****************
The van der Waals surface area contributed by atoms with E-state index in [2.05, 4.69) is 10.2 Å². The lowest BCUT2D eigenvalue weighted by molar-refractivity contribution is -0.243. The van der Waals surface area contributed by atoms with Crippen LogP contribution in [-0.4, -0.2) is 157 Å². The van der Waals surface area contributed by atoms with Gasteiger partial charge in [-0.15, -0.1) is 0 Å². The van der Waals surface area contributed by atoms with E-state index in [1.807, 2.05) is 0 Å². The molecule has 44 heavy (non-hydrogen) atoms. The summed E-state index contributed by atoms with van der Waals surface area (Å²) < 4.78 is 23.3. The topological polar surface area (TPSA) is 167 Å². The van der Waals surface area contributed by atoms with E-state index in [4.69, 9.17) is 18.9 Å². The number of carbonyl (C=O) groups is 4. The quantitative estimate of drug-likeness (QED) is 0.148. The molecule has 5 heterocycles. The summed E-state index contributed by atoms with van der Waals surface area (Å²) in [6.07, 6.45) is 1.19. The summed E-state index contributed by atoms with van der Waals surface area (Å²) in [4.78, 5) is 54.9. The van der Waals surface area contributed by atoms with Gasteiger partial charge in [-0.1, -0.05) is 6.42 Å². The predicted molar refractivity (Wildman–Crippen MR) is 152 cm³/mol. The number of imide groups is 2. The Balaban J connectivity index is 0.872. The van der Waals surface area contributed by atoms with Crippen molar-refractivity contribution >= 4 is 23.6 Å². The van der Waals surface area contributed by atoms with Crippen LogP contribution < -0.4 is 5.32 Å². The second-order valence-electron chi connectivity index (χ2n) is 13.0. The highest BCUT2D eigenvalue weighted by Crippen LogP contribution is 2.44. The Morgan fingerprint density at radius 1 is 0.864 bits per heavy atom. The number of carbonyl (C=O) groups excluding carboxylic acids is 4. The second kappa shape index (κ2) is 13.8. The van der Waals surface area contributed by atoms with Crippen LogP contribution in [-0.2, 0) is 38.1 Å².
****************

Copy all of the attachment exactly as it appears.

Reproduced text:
The van der Waals surface area contributed by atoms with E-state index in [2.05, 4.69) is 10.2 Å². The lowest BCUT2D eigenvalue weighted by molar-refractivity contribution is -0.243. The van der Waals surface area contributed by atoms with Crippen LogP contribution in [-0.4, -0.2) is 157 Å². The van der Waals surface area contributed by atoms with Gasteiger partial charge in [-0.15, -0.1) is 0 Å². The van der Waals surface area contributed by atoms with E-state index in [1.807, 2.05) is 0 Å². The molecule has 44 heavy (non-hydrogen) atoms. The summed E-state index contributed by atoms with van der Waals surface area (Å²) < 4.78 is 23.3. The topological polar surface area (TPSA) is 167 Å². The van der Waals surface area contributed by atoms with E-state index in [4.69, 9.17) is 18.9 Å². The number of carbonyl (C=O) groups is 4. The quantitative estimate of drug-likeness (QED) is 0.148. The molecule has 5 heterocycles. The summed E-state index contributed by atoms with van der Waals surface area (Å²) in [6.07, 6.45) is 1.19. The summed E-state index contributed by atoms with van der Waals surface area (Å²) in [4.78, 5) is 54.9. The van der Waals surface area contributed by atoms with Gasteiger partial charge in [-0.1, -0.05) is 6.42 Å². The predicted molar refractivity (Wildman–Crippen MR) is 152 cm³/mol. The number of imide groups is 2. The Balaban J connectivity index is 0.872. The van der Waals surface area contributed by atoms with Crippen molar-refractivity contribution >= 4 is 23.6 Å². The van der Waals surface area contributed by atoms with Crippen LogP contribution < -0.4 is 5.32 Å². The second-order valence-electron chi connectivity index (χ2n) is 13.0. The highest BCUT2D eigenvalue weighted by Crippen LogP contribution is 2.44. The Morgan fingerprint density at radius 1 is 0.864 bits per heavy atom. The number of carbonyl (C=O) groups excluding carboxylic acids is 4. The second kappa shape index (κ2) is 13.8. The van der Waals surface area contributed by atoms with Crippen LogP contribution in [-0.2, 0) is 38.1 Å².